The workers of the informal sector and the unorganized workers of the formal sector who are working on the invisible ‘global assembly line’ like wage slaves, think that they are very small in number, scattered and therefore weak and helpless. But this is their illusory consciousness. If this illusory consciousness is broken they can be made to realize the truth that the wage slaves having similar fate who might be toiling thousand miles apart and even in different countries have today got linked through an invisible global chain. The workers toiling in four or five Indian plants and the workers toiling in a dozen odd plants of a Japanese or Korean car manufacturing company throughout the world have a link between them despite being unaware of each other’s existence. The vanguards of the working class would have to carry out more intense, more diverse, more creative, more subtle, more extensive and more prolonged political propaganda, education and exhortation today as compared to the labour movements of twenty-first century to penetrate through this illusory consciousness of disintegration and reach the real consciousness of association. This is the biggest challenge. Only those could accomplish this who could analyse the new circumstances without any prejudice and with a scientific courage and those who could free themselves from the empirical philistinism and from the dogmatic obstinacy of blindly repeating the experiences of the past.

 If the new tasks of the new circumstances are known and understood properly at the conceptual level then a situation can easily be imagined which may sound like a distant dream today. The workers of remotely situated plants of a company and those of all its ancillaries and vendors could halt production simultaneously. It can even happen in the units of a trans-national corporation that are situated in different countries. The same “Information Revolution” which has facilitated and expedited the movement of capital could become a means of halting and smashing the ‘global assembly line’ by enabling the workers to contact and coordinate the united and organized activities at the trans-national level. For this task, apart from the area wise labour unions, the unions of the workers of a particular corporate house/ trans-national corporation at the national and international level and unions of the workers of a particular sector (e.g. automobile, electronics, steel etc.) need to be set up which should include not only the regular factory workers but also all the ad-hoc/informal workers including those who work on contract and daily wages.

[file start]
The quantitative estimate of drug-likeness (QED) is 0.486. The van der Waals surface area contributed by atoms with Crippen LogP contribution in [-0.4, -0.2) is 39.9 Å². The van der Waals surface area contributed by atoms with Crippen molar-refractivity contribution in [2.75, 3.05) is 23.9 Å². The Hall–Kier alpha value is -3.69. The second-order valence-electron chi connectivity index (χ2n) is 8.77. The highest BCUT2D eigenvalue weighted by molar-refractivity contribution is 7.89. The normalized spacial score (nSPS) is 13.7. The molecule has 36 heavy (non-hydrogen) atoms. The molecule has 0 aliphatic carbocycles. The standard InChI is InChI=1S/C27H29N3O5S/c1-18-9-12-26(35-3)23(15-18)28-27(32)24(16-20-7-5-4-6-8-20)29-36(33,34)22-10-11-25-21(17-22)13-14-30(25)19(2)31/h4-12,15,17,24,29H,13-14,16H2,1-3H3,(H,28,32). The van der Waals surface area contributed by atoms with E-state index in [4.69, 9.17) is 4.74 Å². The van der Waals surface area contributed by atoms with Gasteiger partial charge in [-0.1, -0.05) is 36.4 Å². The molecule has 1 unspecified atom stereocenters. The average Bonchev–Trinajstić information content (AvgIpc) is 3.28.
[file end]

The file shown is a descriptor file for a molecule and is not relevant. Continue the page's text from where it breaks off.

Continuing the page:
The globalization of the finance capital and the processes of production and exchange is in fact globalizing the labour (even though the apparent reality might be against this) and it is preparing a new ground for organizing the labour on a much larger scale (and ultimately at the international scale). A new material basis is getting prepared for the unity of the workers of the world which is independent of the will of the capitalists.